Before deploying a smart contract to the Ethereum main net it is a good idea to deploy it first to one of the test nets in the Ethereum network. On the test net, the contract can be tested without affecting real funds and it also saves gas fees because the contract can be deployed for free. Especially since the congestion has risen, the gas price soared as well, which can make deploying a contract to the main net quite costly. We will learn later how to acquire test funds for the test net for free.
Ropsten, Kovan, Rinkeby and Goerli
There are four test nets in Ethereum named after places in Stockholm, Sweden: Ropsten, Kovan, Rinkeby, and Goerli. Ropsten is actually a metro station in Stockholm and is also the name of the test net we want to use for this tutorial.
Contracts can be deployed to the Ethereum test nets Ropsten, Kovan, Rinkeby, and Goerli.
The difference between the test nets is the consensus algorithm they are using. The Ropsten test net is using the proof of work consensus, while Rinkeby is using proof of authority for example. Since we want to simulate our smart contract in an environment that's as similar as possible to the mainnet we will use the Ropsten test net.
An alternative to the Ethereum network can be the deployment of Solidity smart contracts to alternative chains. We have explained already how to deploy smart contracts to the Binance Smart Chain (BSC), Polygon Network and Avalanche Network. Each of these networks has different Pros and Cons and should be chosen based on the requirements of the project. All these chains have their own test net like the Mumbai test net for Polygon or the FUJI test net for Avalanche.
Deploy to the Ethereum test net
How can we deploy our smart contract to the Ethereum test net? The deployment is a three-step process: First, we need to have an Ethereum wallet like MetaMask to pay for the deployment fees, then we have to acquire the necessary funds and lastly, we can compile and deploy the Solidity smart contract to the blockchain.
In this tutorial, we will use the MetaMask wallet to deploy a HelloWorld test contract to the Ropsten test net. MetaMask is already configured for all of the four test nets so we don't have to add the networks like we had to do on other chains. The next step is to acquire test funds.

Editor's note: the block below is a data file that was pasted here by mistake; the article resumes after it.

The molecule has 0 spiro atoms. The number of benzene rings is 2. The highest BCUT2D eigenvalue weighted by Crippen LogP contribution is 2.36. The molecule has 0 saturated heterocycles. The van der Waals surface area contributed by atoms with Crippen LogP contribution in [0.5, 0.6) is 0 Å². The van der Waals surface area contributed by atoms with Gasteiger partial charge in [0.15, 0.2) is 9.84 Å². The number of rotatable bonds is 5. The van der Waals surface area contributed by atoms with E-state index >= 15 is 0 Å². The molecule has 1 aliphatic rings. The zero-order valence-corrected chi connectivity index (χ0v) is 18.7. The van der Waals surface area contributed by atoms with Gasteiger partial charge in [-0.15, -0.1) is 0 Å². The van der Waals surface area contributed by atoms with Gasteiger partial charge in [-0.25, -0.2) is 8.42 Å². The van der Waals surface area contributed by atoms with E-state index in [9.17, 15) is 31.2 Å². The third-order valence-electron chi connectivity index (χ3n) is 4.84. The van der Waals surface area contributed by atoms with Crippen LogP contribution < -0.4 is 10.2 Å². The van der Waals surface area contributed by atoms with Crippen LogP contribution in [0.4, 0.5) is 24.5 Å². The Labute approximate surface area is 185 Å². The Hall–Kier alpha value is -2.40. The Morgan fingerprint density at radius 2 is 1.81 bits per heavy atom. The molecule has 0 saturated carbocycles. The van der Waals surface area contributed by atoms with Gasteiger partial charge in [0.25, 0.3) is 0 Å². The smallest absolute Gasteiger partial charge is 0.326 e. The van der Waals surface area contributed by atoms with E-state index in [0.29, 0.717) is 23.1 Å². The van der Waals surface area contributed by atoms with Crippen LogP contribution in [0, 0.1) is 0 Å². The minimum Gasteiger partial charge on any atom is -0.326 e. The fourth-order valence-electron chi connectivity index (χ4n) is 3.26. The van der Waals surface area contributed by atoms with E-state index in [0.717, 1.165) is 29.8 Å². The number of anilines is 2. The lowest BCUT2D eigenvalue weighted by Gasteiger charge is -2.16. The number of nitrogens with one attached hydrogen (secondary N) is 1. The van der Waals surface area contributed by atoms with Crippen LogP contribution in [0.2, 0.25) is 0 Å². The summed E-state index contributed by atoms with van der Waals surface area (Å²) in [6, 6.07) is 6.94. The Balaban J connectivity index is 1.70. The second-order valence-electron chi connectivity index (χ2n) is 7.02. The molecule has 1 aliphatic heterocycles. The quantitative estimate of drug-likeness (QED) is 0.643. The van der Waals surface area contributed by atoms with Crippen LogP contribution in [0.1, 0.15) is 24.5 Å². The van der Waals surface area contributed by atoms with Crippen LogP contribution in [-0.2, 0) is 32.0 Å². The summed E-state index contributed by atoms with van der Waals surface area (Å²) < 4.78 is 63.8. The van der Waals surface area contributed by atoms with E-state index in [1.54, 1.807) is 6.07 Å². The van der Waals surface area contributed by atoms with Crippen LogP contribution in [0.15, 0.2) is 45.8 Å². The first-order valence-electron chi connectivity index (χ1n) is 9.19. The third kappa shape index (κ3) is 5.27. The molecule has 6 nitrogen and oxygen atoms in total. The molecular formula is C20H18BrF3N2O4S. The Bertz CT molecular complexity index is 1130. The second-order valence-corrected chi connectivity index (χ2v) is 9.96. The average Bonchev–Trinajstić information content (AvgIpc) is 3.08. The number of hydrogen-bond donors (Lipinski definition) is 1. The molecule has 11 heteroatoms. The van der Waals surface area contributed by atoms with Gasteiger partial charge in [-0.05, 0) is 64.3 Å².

How to get test ETH
To receive test ether on the Ropsten test net we have to use a so-called faucet. A faucet is basically a web app that dispenses free Ether. Unfortunately, the test Ethers are completely worthless, we can't use them on the mainnet. Nonetheless, they are useful to pay for the gas fees during the deployment of our smart contract. Each test net has its own faucet website and there are usually multiple faucets per test net to provide redundancy.
We will use FauceETH which provides test funds for multiple chains without social media verification. So we can just copy our address from MetaMask to the clipboard and then paste it into the faucet website. We then have to select the right chain, in our case the Ropsten test net, pass the captcha, and then request the funds. It might take a few minutes until the test ETH appear in our MetaMask wallet.
Compile and Deploy contract
The next step is to connect our IDE to our wallet. In this tutorial, we will use Remix as beginner-friendly IDE and MetaMask an easy-to-use wallet. To connect remix and MetaMask we open our smart contract code in remix, compile it and then go to the Deploy and Run tab (see screenshot below). There we can choose Injected Web3 under the Environment setting. This allows us to use MetaMask with remix and if it is the first time that we chose this setting a confirmation is required as seen below. After confirming the connection we can use Injected Web3 to deploy the contract with MetaMask.
Now we can hit the Deploy button (orange or red depending on the pay ability of the contract) and another confirmation is needed to Deploy the contract. In the confirmation popup, we can also see an estimate of the required gas fees. We can pay the transaction fee with the test Ether we acquired earlier.
After the contract is deployed we can test if everything works properly and play around with it. Since the Ropsten test net is using the same consensus as the mainnet it is the closest we can get to a real-world application. To learn more about Solidity visit our tutorial.